Every now and then I’d do something like C-x C-f /path/to/new/dir/some-file.el. As the new folder doesn’t exist Emacs will prompt me to press RET twice to create it. It’s not a big deal, but it always annoys me a little bit and I’m always looking for ways to optimize my workflow.

At first I thought I’d have to advise find-file and just add some check in the advice whether the destination folder exists. Here’s how this typically works:

(defun er-auto-create-missing-dirs (orig-fun &rest args)
  (let* ((filename (car args))
         (target-dir (file-name-directory filename)))
    (unless (file-directory-p directory)
      (make-directory directory t))
    (apply orig-fun arg)))

(advice-add 'find-file :around 'er-auto-create-missing-dirs)

That gets the job done, but I’ve never been super fond of using advices as they add some complexity to the process of debugging something. Turns out there’s a much simpler solution, though - the hook find-file-not-found-functions. According to the docs:

List of functions to be called for find-file on nonexistent file. These functions are called as soon as the error is detected. Variable buffer-file-name is already set up. The functions are called in the order given until one of them returns non-nil.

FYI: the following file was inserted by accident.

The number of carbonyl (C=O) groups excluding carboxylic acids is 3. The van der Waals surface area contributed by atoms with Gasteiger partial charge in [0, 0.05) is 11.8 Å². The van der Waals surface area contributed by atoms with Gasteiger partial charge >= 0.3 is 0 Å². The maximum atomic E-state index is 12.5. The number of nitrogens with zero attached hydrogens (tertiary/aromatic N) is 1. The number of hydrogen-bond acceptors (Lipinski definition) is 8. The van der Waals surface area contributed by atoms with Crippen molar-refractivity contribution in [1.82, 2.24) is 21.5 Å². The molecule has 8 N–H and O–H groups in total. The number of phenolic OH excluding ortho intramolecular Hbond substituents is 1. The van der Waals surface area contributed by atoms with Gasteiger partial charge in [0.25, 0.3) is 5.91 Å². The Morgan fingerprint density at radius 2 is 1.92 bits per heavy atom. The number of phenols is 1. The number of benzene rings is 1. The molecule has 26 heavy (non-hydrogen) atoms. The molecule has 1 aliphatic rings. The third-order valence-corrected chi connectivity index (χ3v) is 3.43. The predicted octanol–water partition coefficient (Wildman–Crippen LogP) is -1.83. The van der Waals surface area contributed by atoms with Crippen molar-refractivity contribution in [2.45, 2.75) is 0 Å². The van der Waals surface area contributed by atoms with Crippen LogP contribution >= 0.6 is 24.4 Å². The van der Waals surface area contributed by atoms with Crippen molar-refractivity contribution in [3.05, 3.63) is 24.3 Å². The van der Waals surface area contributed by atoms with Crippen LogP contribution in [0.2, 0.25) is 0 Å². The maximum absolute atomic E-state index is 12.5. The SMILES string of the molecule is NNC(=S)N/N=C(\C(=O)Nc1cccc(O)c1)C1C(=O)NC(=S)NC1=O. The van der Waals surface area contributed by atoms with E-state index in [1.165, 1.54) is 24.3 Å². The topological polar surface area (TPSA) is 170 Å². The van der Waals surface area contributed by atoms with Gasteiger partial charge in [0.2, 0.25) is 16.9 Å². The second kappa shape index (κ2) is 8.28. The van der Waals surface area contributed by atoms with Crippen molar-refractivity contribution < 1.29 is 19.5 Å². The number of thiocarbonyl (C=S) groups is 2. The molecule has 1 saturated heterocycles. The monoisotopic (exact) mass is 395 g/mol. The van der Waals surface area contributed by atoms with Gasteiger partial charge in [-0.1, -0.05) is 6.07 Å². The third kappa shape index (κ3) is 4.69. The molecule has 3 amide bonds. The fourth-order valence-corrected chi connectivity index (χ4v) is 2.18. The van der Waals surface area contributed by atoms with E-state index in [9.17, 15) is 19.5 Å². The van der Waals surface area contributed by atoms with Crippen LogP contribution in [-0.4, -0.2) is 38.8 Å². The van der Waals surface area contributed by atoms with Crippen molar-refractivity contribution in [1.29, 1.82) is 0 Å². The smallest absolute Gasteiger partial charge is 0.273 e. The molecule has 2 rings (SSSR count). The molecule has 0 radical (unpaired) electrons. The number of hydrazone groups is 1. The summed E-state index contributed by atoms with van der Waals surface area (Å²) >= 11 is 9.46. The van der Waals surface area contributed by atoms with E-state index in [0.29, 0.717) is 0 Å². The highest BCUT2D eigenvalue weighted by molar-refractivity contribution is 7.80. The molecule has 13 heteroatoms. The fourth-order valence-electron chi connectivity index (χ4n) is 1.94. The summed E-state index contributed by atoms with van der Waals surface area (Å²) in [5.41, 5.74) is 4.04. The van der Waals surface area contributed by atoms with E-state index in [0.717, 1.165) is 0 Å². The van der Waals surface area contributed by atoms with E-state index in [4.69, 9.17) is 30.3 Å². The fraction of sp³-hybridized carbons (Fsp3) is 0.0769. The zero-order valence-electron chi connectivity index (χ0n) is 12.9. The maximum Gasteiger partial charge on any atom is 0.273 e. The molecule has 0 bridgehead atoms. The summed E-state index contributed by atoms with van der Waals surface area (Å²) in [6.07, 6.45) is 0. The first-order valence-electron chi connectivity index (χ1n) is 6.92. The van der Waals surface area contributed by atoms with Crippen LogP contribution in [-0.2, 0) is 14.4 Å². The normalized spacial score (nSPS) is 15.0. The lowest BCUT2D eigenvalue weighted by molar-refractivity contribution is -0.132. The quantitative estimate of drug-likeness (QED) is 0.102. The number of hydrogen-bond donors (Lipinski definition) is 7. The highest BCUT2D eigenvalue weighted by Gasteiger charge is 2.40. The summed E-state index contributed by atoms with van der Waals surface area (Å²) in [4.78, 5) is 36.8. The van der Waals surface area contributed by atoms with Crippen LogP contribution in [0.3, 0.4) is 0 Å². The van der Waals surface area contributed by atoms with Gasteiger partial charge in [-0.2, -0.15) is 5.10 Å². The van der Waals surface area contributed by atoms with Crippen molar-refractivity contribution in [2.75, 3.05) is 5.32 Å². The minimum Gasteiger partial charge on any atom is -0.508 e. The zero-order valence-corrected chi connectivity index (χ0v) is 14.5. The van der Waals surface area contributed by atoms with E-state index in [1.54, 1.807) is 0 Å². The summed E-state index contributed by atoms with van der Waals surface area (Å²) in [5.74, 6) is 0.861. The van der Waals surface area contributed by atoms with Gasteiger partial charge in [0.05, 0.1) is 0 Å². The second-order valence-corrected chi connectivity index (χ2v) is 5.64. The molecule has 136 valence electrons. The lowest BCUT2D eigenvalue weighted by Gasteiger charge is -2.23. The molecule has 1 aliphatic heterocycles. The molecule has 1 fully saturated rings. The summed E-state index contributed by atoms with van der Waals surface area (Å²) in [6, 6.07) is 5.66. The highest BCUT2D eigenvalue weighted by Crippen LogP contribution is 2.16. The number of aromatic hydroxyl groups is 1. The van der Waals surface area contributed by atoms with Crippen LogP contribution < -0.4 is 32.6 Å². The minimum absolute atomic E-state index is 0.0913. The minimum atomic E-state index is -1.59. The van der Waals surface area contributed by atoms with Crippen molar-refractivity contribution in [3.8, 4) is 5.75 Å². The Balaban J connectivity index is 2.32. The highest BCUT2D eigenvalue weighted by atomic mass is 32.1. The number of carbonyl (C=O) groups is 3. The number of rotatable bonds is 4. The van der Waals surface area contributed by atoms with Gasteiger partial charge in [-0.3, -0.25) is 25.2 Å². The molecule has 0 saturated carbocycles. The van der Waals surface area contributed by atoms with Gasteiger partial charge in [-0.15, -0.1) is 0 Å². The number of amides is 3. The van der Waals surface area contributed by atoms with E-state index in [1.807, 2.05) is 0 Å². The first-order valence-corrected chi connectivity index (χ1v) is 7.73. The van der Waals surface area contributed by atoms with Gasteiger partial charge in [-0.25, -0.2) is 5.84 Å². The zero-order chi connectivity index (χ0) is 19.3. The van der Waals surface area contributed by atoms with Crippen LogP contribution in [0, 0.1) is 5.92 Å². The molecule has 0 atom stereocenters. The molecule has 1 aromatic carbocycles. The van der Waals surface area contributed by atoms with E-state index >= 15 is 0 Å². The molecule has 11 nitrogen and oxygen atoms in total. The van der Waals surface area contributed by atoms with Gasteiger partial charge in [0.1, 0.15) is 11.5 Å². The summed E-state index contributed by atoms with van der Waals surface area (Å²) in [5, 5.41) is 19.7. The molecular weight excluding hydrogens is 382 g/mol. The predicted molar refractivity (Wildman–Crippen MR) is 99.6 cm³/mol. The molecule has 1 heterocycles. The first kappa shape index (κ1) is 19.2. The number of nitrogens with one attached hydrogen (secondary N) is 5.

This means all we need to do is write a simple hook function:

(defun er-auto-create-missing-dirs ()
  (let ((target-dir (file-name-directory buffer-file-name)))
    (unless (file-exists-p target-dir)
      (make-directory target-dir t))))

(add-to-list 'find-file-not-found-functions #'er-auto-create-missing-dirs)

Basically we just need to extract the destination folder from the file we’re trying to create and invoke make-directory with its second param instructing it to create all the non-existing folders along the way. The advice example shown earlier is doing exactly the same thing.

Place one of the above snippets in your Emacs configuration and that’s it. I can never get enough of such small productivity improvements!

That’s all I have for you today. Keep hacking!